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Saving Hierarchies with RIA Services

Modified on Monday, 19 July 2010 03:53 AM by Colin Blair Categorized as guidance, tips
The following originally came from a post on the RIA Services forum. The original thread can be found at http://forums.silverlight.net/forums/t/191660.aspx.

The RIA Services client is made up of several objects that include the DomainClient, DomainContext, EntityContainer, EntitySet, EntityCollection, and EntityRef. The object that actually hold the entities and knows how to add and remove them is the EntitySet. The EntitySets are owned by the EntityContainer (that is pretty much all that the EntityContainer does) and the EntityContainer is owned by the DomainContext.

Associations between entities are managed by the EntityCollection (the Many side of an association) and the EntityRef (the One side of an association). The two act as "views" into the related EntitySet. So, for example, if you have ObjectA which has ID and ObjectB which has an ObjectAId field with the appropriate association tag setup then ObjectA has an EntityCollection object which is scanning the ObjectB EntitySet for any ObjectBs that have a matching ObjectAId field on them. Every time an ObjectB is added, deleted, or updated the ObjectA EntitySet is rechecking to see if that added, deleted, or modified ObjectB should be displayed in ObjectA's EntityCollection.

OK, with all of that back story in place, why does adding an object to the EntityCollection actually insert a new Object but removing it does not? Simply put, the Add behavior is a side effect behavior and not the intended behavior. This makes it confusing. Remember, the association's are really based around the value of foreign keys, not really adding and removing objects from a collection. So, adding an entity to the collection really means "Set the foreign key value of this entity equal to the primary key of the owning entity". However, if you are adding an entity which is currently detached to the collection that entity must be attached to its EntitySet for the EntityCollection to find it after the foreign key has been set. So, the Add has been designed to go ahead and do that for you, it adds it to the EntityCollection if it is currently detached. That is why I call it a side effect.

The EntityCollection.Remove on the other hand only does a "Set the foreign key value of this entity to NULL" behavior, it doesn't remove the entity from its EntitySet. That is why you are not seeing a delete happening if you just remove from the EntityCollection. The logic is that EntityB could have a nullable foriegn key or you may be wanting to write code like the following:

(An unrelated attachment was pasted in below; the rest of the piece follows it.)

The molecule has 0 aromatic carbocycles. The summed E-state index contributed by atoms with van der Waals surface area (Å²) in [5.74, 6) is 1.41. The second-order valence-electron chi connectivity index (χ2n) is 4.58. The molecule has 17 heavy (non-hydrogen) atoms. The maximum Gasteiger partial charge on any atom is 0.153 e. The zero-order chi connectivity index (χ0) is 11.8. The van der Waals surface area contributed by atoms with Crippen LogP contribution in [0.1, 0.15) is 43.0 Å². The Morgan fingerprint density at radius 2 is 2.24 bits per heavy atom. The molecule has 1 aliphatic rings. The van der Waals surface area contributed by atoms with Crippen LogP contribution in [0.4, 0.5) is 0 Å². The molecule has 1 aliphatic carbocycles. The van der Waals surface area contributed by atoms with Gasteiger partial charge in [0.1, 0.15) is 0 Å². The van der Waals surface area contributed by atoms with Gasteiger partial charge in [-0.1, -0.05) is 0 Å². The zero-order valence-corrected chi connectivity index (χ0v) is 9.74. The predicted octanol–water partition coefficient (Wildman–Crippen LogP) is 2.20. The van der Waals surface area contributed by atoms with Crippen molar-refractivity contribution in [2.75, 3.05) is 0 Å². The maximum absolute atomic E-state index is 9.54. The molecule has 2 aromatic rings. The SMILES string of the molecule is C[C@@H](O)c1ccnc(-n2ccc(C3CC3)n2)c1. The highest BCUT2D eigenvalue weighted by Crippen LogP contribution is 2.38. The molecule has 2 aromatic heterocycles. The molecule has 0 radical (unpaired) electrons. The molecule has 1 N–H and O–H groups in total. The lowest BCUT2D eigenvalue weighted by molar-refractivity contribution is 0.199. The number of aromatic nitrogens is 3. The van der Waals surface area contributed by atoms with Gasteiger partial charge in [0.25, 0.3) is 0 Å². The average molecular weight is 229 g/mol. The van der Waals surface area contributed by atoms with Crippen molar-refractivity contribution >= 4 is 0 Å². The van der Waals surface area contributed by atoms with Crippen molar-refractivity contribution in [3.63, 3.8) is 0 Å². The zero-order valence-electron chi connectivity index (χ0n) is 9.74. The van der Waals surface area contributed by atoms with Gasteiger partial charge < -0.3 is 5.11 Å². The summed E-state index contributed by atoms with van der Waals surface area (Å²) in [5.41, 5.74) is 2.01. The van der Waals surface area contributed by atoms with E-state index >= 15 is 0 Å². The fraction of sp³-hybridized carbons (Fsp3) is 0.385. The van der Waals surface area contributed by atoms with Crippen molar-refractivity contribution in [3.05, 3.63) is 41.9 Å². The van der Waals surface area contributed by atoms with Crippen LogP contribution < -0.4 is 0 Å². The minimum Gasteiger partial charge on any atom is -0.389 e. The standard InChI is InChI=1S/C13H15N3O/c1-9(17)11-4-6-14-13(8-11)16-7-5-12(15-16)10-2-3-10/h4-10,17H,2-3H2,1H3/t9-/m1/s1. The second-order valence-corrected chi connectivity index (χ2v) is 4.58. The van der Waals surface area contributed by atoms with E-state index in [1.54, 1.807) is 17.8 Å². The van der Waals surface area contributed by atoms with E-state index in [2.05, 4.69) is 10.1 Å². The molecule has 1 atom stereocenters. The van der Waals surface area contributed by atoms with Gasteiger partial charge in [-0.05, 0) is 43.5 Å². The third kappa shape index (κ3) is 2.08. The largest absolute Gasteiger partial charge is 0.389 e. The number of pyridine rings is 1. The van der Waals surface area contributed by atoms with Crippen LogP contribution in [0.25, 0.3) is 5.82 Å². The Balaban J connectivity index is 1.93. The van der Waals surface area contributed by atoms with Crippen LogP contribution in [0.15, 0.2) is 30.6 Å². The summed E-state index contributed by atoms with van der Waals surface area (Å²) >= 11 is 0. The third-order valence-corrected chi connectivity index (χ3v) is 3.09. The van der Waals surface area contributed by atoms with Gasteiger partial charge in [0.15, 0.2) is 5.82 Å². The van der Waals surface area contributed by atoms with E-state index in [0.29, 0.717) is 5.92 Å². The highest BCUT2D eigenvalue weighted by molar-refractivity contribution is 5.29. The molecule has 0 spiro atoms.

EntityAInstanceOne.EntityBs.Remove(currentEntityB); EntityAInstanceTwo.EntityBs.Add(currentEntityB);

OK, now for the EntitySet. There are two ways to access the EntitySet. One way is that any Entity directly exposed through a query method gets a property on the DomainContext that directly exposes it by name. So, if you looked at the generated code of the DomainContext (an activity which I strongly suggest for proper understanding) you should see a property that looks something like this:

public EntitySet<Order> Orders
        return base.EntityContainer.GetEntitySet<Order>();

Now, I personally tend to just leave the stubs in place on the DomainService so that I get all of those,  but if you don't want to do that you can always get the EntitySet yourself using the same type of code:

EntitySet orderLines = yourDomainContext.EntityContainer.GetEntitySet();

...or just add the properties to the DomainContext yourself through a partial class.

Last part of the lesson: Composition. What composition does is hide the ObjectB EntitySet completely (it still exists, you just aren't supposed to access it directly), changes the EntityCollection so that the Remove does delete the entity from the EntitySet, and changes several other behaviors. The short term upshot is that you don't need to understand the whole EntityCollection, EntityRef, EntitySet system. The long term problem is that you lose a lot of flexibility and performance. That is why I always recommend that people avoid using composition unless they really need it. You need composition if you have business rules on the parent that depend on values in the child or business rules on the child that depend on the parent, that is why the feature was added to RIA Services.

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